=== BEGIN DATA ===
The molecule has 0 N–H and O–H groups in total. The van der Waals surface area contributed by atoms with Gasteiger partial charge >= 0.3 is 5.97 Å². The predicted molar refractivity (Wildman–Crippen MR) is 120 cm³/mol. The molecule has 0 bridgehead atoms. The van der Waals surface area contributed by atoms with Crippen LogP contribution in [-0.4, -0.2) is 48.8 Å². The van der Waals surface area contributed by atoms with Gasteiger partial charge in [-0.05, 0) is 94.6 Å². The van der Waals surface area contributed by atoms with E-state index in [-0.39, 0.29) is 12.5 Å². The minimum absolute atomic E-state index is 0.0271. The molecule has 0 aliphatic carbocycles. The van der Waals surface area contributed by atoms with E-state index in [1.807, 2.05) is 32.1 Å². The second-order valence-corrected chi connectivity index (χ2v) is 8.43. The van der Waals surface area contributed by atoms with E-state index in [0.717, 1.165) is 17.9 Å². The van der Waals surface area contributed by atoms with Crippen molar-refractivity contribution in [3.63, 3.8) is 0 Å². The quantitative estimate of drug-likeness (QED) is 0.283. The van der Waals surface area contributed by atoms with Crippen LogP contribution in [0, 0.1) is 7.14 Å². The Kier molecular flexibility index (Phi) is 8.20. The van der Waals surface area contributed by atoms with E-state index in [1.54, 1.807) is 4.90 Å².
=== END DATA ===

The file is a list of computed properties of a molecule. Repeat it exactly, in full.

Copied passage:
The molecule has 0 N–H and O–H groups in total. The van der Waals surface area contributed by atoms with Gasteiger partial charge >= 0.3 is 5.97 Å². The predicted molar refractivity (Wildman–Crippen MR) is 120 cm³/mol. The molecule has 0 bridgehead atoms. The van der Waals surface area contributed by atoms with Crippen LogP contribution in [-0.4, -0.2) is 48.8 Å². The van der Waals surface area contributed by atoms with Gasteiger partial charge in [-0.05, 0) is 94.6 Å². The van der Waals surface area contributed by atoms with E-state index in [-0.39, 0.29) is 12.5 Å². The minimum absolute atomic E-state index is 0.0271. The molecule has 0 aliphatic carbocycles. The van der Waals surface area contributed by atoms with E-state index in [1.807, 2.05) is 32.1 Å². The second-order valence-corrected chi connectivity index (χ2v) is 8.43. The van der Waals surface area contributed by atoms with E-state index in [0.717, 1.165) is 17.9 Å². The van der Waals surface area contributed by atoms with Crippen molar-refractivity contribution in [3.63, 3.8) is 0 Å². The quantitative estimate of drug-likeness (QED) is 0.283. The van der Waals surface area contributed by atoms with Crippen LogP contribution in [0, 0.1) is 7.14 Å². The Kier molecular flexibility index (Phi) is 8.20. The van der Waals surface area contributed by atoms with E-state index in [1.54, 1.807) is 4.90 Å².